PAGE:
This outcome should hardly be a surprise for the Obama Administration. We were against the Watt nomination and pointed out, as representative from Bank of America Charlotte, he was a notably bank-friendly Democrat, and had opposed Audit the Fed, been missing in action during the London Whale hearings, and hosted soirees well populated by bank lobbyists. DeMarco was a convenient scapegoat. As we wrote in 2012:

But all of this noise about GSE principal mods is really a smokescreen. DeMarco has become the Administration’s favorite scapegoat as a way to divert attention from its refusal to get tough the banks in order to fix the housing market. Among the obstacles to a real estate recovery: a broken servicing model, in which servicers find it more profitable to foreclose than modify loans; second liens on bank books at inflated values; rampant chain of title issues; a huge overhang of foreclosures in progress.

If the Administration wanted serious principal reductions, they could have used the hundreds of billions of dollars available to them under TARP to do so. That was under its power and required no Congressional action. Instead of owning up to disasters like HAMP and FHA-Short Refi, they whine about DeMarco, Republicans in Congress, reckless homeowners, and once in a while, for show, they’ll say a few bad words about the banks that they continue to coddle. Just look at the conflicting messages: the banks are in such bad shape that they can’t be asked to write off second liens in full in the Administration’s mortgage settlement, yet they are deemed to be healthy by the Fed and are allowed to pay dividends rather than rebuild their balance sheets.

Dave Dayen similarly saw the demonization of DeMarco and the touting of Mel Watt as some sort of savior as a headfake:

Watt, a longtime friend of the financial industry, might make a terrible FHFA director, and he might make a fine one….The real story here is how the Obama administration has used the FHFA director position as a convenient distraction from their disastrous housing policies….

Too many liberals, in no small part egged on by the White House, have built up this single FHFA position as the sole impediment to justice and relief for millions of troubled homeowners. For years, Ed DeMarco has been a cartoon villain in this rendering, a former Bush appointee fiendishly destroying the American dream all by himself. (I’m hardly being hyperbolic; one site terms him the biggest roadblock to our economic recovery.)…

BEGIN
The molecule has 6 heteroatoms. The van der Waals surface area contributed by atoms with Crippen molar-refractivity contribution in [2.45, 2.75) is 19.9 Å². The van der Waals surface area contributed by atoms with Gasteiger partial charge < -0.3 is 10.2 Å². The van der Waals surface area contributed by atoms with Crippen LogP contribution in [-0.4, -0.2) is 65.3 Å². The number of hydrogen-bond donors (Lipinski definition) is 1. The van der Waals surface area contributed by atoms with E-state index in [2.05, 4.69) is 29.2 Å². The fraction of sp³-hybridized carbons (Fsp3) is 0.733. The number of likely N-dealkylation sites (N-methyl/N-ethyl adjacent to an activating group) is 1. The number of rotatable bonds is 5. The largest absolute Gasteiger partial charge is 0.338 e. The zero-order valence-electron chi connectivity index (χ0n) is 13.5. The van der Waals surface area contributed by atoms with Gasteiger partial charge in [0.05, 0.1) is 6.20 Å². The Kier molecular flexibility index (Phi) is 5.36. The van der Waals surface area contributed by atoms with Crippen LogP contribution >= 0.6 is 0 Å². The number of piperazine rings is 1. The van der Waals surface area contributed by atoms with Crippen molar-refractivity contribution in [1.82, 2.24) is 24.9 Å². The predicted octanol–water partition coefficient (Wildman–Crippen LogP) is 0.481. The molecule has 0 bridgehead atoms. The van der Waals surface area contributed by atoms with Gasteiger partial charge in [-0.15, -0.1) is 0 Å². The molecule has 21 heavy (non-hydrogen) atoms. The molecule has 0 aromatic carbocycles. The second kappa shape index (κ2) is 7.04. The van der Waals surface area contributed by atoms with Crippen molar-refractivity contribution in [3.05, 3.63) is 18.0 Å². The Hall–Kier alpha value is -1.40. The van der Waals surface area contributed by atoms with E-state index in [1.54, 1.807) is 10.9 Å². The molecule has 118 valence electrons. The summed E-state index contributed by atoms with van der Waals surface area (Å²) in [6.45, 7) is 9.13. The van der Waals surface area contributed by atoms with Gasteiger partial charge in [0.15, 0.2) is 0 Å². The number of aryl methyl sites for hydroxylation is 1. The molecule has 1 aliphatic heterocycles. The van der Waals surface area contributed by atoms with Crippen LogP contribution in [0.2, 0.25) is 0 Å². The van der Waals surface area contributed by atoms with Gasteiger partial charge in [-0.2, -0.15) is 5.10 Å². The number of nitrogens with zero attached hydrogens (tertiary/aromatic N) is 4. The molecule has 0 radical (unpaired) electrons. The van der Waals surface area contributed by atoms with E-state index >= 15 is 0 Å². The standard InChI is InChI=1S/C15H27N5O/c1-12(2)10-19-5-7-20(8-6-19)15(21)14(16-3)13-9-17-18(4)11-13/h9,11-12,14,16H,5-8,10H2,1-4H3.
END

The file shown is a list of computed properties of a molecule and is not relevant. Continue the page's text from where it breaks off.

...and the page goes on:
So why the liberal crusade against DeMarco?….By offloading the entire responsibility for the nation’s housing woes to one regulator, the White House has used DeMarco as a foil, averting their own shameful responsibility in designing the failed HAMP program and letting banks off with sweetheart settlement deals for systematic crimes committed against homeowners. DeMarco turns out to be very useful to the White House, absorbing all the scorn of liberal housing groups while the Administration floats along without blame.

The Administration has slow-walked replacing DeMarco in a manner that can only suggest they’re not all that perturbed with having him remain in place.

In fact, the trigger for the Administration to rouse itself and finally push DeMarco out the door may well have been his filing of 17 putback lawsuits against mortgage servicers seeking a total of $200 billion in damages. And the Administration looks to have managed to have its cake and eat it. The recent spate of bank settlements were largely mortgage securitization settlements with a series of misbehaviors all bundled into one big deal to make the headline numbers seem better. And the biggest item in these deals, far and away, were the DeMarco putback suits, which suddenly became Administration accomplishments. For instance, of the $9 billion in cash (the number to watch) in the recent JP Morgan mortgage settlement, $4 billion came from the FHFA component.

Let’s look at the long list of prominent Vichy Left types that sung from the “Fire DeMarco” hymnal and either implicitly or explicitly backed Mel Watt:

Paul Krugman
New York attorney general and mortgage fraud task force co-chairman Eric Schneiderman, who had eight state attorneys generals as allies: “Kamala Harris, Martha Coakley, Beau Biden,
In addition to New York, Massachusetts, California and Delaware, other attorneys general participating in the effort are Lisa Madigan of Illinois, Douglas F. Gansler of Maryland, Catherine Cortez Masto of Nevada, Ellen Rosenblum of Oregon and Bob Ferguson of Washington”